Tesla’s been talking up its Model S Plaid as “the quickest production car ever” claiming it can go from 0-60 in a blistering 1.99 seconds. It’s a claim that’s drawn a lot of raised eyebrows from car enthusiasts and experts. Can it really go that fast? Turns out, it can. But only under some incredibly specific Tesla-dictated conditions.
That’s what Motor Trend found when it got an exclusive chance to test out the Model S Plaid. Instead of letting the publication put the car through its paces on its usual test track, Tesla’s PR insisted that their drivers use a specific test track, and drive that track in a particular way. Under Tesla’s conditions, Motor Trend went 0-60 in 1.98 seconds, running a quarter-mile in just 9.25 seconds.
The entire review is definitely worth a read. But a key takeaway is that apparently, in order to hit that sub-two-second acceleration record, you’ll need the following ingredients:
- Find a dragstrip that’s willing to let you drive your Model S Plaid. This may be difficult, Motor Trend points out, as most dragstrips will insist on following NHRA regulations that call for speedy cars like this have added safety features like a roll cage and window safety net. Tesla won’t be offering those features, MotorTrend reports.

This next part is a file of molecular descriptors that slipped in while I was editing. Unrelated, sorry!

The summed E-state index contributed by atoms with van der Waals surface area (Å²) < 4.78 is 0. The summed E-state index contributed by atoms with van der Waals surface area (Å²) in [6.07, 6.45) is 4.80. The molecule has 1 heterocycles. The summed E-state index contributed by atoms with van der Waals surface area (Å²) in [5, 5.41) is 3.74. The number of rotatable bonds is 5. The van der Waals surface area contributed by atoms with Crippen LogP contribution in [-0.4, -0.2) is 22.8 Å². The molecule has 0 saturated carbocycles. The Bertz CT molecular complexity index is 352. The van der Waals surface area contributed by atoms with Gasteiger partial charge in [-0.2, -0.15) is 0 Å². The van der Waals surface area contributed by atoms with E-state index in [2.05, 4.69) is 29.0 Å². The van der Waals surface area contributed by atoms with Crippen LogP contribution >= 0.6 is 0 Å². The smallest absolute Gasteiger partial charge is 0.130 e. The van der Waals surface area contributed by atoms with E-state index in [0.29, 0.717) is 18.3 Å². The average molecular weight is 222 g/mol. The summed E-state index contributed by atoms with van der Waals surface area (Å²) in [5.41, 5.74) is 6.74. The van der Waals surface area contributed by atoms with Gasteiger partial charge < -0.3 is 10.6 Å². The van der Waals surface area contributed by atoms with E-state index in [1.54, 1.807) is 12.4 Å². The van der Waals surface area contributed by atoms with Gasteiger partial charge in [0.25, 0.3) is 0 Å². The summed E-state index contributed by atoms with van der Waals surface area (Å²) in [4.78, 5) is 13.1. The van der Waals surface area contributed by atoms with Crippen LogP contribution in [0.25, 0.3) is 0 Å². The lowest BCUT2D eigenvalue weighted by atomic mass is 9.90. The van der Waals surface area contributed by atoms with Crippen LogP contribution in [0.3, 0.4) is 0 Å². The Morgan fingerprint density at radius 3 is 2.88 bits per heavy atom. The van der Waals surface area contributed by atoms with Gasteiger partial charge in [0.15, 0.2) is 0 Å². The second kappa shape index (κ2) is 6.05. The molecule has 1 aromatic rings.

- If you do find a track willing to let you test your shiny new car’s zoom capability, make sure it has a surface prepped with a grippy resin that will help the car launch even more quickly. Regular asphalt simply will not do.
- Allow plenty of time if you want to go fast. You’re going to want to tell the car to switch into Drag Strip mode. The car will start prepping itself for the gauntlet you’re going to put it through. According to Motor Trend: “Over the next eight to 15 minutes (the time needed varies), the car preconditions the powertrain for hard acceleration, heating or cooling the battery as needed and chilling the motors.”
- Once you’ve got Drag Strip engaged, you’re ready to...wait a little longer. Just a few more seconds this time! Hit the brake, hit the acceleration, let the car drop into a “cheetah stance” over 9 seconds. Just like a sprinter, it needs time to prep itself on the block.
- Ok, now go fast. Real fast.